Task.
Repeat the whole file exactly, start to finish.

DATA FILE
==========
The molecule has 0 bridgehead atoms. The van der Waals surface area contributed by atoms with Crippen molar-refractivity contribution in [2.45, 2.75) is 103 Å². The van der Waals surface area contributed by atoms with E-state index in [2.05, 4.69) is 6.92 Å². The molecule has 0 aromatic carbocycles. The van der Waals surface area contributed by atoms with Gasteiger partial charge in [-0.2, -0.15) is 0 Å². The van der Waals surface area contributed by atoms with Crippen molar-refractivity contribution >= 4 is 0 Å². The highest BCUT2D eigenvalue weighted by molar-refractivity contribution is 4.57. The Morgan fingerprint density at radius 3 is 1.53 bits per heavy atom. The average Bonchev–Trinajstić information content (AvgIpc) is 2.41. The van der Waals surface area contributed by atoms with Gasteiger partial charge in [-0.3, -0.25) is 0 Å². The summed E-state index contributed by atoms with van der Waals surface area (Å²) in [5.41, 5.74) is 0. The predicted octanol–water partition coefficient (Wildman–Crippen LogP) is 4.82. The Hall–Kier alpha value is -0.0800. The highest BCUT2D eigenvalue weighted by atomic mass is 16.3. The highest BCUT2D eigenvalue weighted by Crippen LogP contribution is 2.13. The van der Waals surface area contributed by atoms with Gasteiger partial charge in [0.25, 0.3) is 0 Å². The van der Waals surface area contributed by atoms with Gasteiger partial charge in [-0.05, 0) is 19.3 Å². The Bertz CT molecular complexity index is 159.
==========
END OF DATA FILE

The molecule has 0 bridgehead atoms. The van der Waals surface area contributed by atoms with Crippen molar-refractivity contribution in [2.45, 2.75) is 103 Å². The van der Waals surface area contributed by atoms with E-state index in [2.05, 4.69) is 6.92 Å². The molecule has 0 aromatic carbocycles. The van der Waals surface area contributed by atoms with Gasteiger partial charge in [-0.2, -0.15) is 0 Å². The van der Waals surface area contributed by atoms with Crippen molar-refractivity contribution >= 4 is 0 Å². The highest BCUT2D eigenvalue weighted by molar-refractivity contribution is 4.57. The Morgan fingerprint density at radius 3 is 1.53 bits per heavy atom. The average Bonchev–Trinajstić information content (AvgIpc) is 2.41. The van der Waals surface area contributed by atoms with Gasteiger partial charge in [-0.3, -0.25) is 0 Å². The summed E-state index contributed by atoms with van der Waals surface area (Å²) in [5.41, 5.74) is 0. The predicted octanol–water partition coefficient (Wildman–Crippen LogP) is 4.82. The Hall–Kier alpha value is -0.0800. The highest BCUT2D eigenvalue weighted by atomic mass is 16.3. The highest BCUT2D eigenvalue weighted by Crippen LogP contribution is 2.13. The van der Waals surface area contributed by atoms with Gasteiger partial charge in [0.25, 0.3) is 0 Å². The van der Waals surface area contributed by atoms with Gasteiger partial charge in [-0.05, 0) is 19.3 Å². The Bertz CT molecular complexity index is 159.